Tobacco’s dark mystique
Black Moth Super Rainbow founder shuns publicity
Picture this: A young Ice Cube without a scowl. Prince without his icy gaze. Elvis Presley politely curbing his curled lip. In other words, a faceless icon. It is nearly impossible to conjure, which makes the deliberate facelessness of Pittsburgh’s psych-pop auteur Tobacco all the more unnerving. Even as his star has risen, both as a solo artist and as leader of Black Moth Super Rainbow, Tobacco (born Thomas Fec) shuns personal publicity. He prefers to keep his image as blurred and warped as his fuzzed-out, synth-driven music. This, of course, flies in the face of the modern concept of the celebrity/artist in the age of social media. “It’s cool to have that line of communication, but too many people are oversharing,” Fec says via email. “I don’t know if we need to know as much as we do about some artists. I like it for myself, but approach it cautiously.”
The aforementioned legends (Cube, Prince, Presley) developed their personae in tandem with their creative works, allowing the two currents — image and body of work — to inform one another. It’s what allows them to retain a super-heroic stature, as recognizable as the “S” on Superman’s chest. Their voices instantly conjure images of their likeness.
In Tobacco’s music, words are divorced from a personality. Vocoders and talk boxes are the aural equivalent of the masks Tobacco wears in pictures, wringing the inherent humanity out of the vocal sound. The texture of the voice is woven into the larger tactile experience of the music, a heady marriage of distorted drum machines and warped keyboards.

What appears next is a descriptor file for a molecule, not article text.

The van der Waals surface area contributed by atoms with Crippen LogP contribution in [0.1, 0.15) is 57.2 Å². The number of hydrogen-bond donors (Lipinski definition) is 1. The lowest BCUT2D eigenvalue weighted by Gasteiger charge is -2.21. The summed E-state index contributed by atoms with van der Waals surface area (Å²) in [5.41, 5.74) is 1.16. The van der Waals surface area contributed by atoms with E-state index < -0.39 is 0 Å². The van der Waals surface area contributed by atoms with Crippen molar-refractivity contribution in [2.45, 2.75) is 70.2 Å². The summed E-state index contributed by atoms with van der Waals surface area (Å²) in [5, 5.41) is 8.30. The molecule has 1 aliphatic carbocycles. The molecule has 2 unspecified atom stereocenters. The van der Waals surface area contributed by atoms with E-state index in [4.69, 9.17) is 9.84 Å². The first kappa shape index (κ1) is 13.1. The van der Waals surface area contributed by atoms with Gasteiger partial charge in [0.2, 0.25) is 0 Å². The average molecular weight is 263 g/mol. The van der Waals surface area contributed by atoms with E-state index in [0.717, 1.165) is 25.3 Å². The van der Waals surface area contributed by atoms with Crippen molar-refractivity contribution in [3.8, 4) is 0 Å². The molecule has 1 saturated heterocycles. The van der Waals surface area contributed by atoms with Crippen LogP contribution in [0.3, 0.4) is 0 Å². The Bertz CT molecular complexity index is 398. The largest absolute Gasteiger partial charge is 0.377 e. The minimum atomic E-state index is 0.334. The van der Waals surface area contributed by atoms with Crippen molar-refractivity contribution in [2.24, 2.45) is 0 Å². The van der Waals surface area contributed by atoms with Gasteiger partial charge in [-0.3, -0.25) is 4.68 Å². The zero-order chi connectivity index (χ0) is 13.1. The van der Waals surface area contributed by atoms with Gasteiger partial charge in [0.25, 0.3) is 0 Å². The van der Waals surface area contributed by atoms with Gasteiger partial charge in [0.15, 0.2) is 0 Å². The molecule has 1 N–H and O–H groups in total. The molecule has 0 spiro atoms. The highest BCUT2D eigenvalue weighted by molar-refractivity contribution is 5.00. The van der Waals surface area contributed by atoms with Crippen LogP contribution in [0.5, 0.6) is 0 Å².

Between his solo output and that of Black Moth Super Rainbow, Tobacco has released eight albums over the last 10 years, plus a liberal smattering of EPs, singles, DVDs, and collaborations. On Tobacco’s latest album, Ultima II Massage, the versatility of this willful distancing of the self is impressive in its range. On the lumbering opener, “Streaker,” Tobacco channels a monstrous presence, growling threats and taunts. On “Eruption,” three songs later, the menace in his voice is gone, replaced by a sexually ambiguous coo. Perhaps as a means of establishing consistency, the language remains charmingly foul throughout. Disturbing images are expressed with a technological coldness, and his true voice remains a mystery.
Where Tobacco’s true self remains elusive, the music is totally effusive. The sounds of Ultima II Massage spill across the songs like thick paint. Tobacco credits his rotating collection of all-analog gear. “Modular stuff is where it’s at and it’s cheap,” he says. “It’s so easy to find garbage in the digital keyboard world, but it’s actually tough to find anything that’s not at least good in the modular world.”
Whereas digital equipment has become widely adapted for its relative ease of access and durability, Tobacco is still an analog loyalist, despite its finicky nature. “I used to worry about gear dying on me,” he says. “I had a few things that I thought were essential, but recently I realized I don’t use any of them anymore. With modular the way it is now, it’s finally gotten to where it needs to be and I can find new stuff that actually sounds awesome. I’m thinking now that it’s a good thing to have to rethink things each time.”
Focusing his efforts on existing as a technician, rather than a personality and character, has allowed Tobacco to be prolific. His lack of presence has no relationship to his need to express himself, even though his true self is seemingly too amorphous to be concisely expressed.